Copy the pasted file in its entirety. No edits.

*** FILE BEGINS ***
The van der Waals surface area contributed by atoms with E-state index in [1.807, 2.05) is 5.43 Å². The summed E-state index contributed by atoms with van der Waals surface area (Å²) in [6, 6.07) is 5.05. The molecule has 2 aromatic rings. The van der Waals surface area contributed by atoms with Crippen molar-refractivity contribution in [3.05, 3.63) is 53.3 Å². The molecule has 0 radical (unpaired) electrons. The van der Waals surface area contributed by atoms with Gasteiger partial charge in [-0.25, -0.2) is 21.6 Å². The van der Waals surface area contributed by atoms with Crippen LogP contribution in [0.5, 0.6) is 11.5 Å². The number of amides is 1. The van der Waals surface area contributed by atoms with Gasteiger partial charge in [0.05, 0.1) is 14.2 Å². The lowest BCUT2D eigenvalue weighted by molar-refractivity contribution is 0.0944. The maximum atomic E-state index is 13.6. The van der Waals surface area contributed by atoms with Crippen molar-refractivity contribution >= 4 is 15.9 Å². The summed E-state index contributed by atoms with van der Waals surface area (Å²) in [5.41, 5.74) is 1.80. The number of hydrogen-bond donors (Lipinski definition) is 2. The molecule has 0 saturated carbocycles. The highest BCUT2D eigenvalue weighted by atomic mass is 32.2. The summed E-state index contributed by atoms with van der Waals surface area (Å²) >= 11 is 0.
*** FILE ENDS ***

The van der Waals surface area contributed by atoms with E-state index in [1.807, 2.05) is 5.43 Å². The summed E-state index contributed by atoms with van der Waals surface area (Å²) in [6, 6.07) is 5.05. The molecule has 2 aromatic rings. The van der Waals surface area contributed by atoms with Crippen molar-refractivity contribution in [3.05, 3.63) is 53.3 Å². The molecule has 0 radical (unpaired) electrons. The van der Waals surface area contributed by atoms with Gasteiger partial charge in [-0.25, -0.2) is 21.6 Å². The van der Waals surface area contributed by atoms with Crippen LogP contribution in [0.5, 0.6) is 11.5 Å². The number of amides is 1. The van der Waals surface area contributed by atoms with Gasteiger partial charge in [0.05, 0.1) is 14.2 Å². The lowest BCUT2D eigenvalue weighted by molar-refractivity contribution is 0.0944. The maximum atomic E-state index is 13.6. The van der Waals surface area contributed by atoms with Crippen molar-refractivity contribution >= 4 is 15.9 Å². The summed E-state index contributed by atoms with van der Waals surface area (Å²) in [5.41, 5.74) is 1.80. The number of hydrogen-bond donors (Lipinski definition) is 2. The molecule has 0 saturated carbocycles. The highest BCUT2D eigenvalue weighted by atomic mass is 32.2. The summed E-state index contributed by atoms with van der Waals surface area (Å²) >= 11 is 0.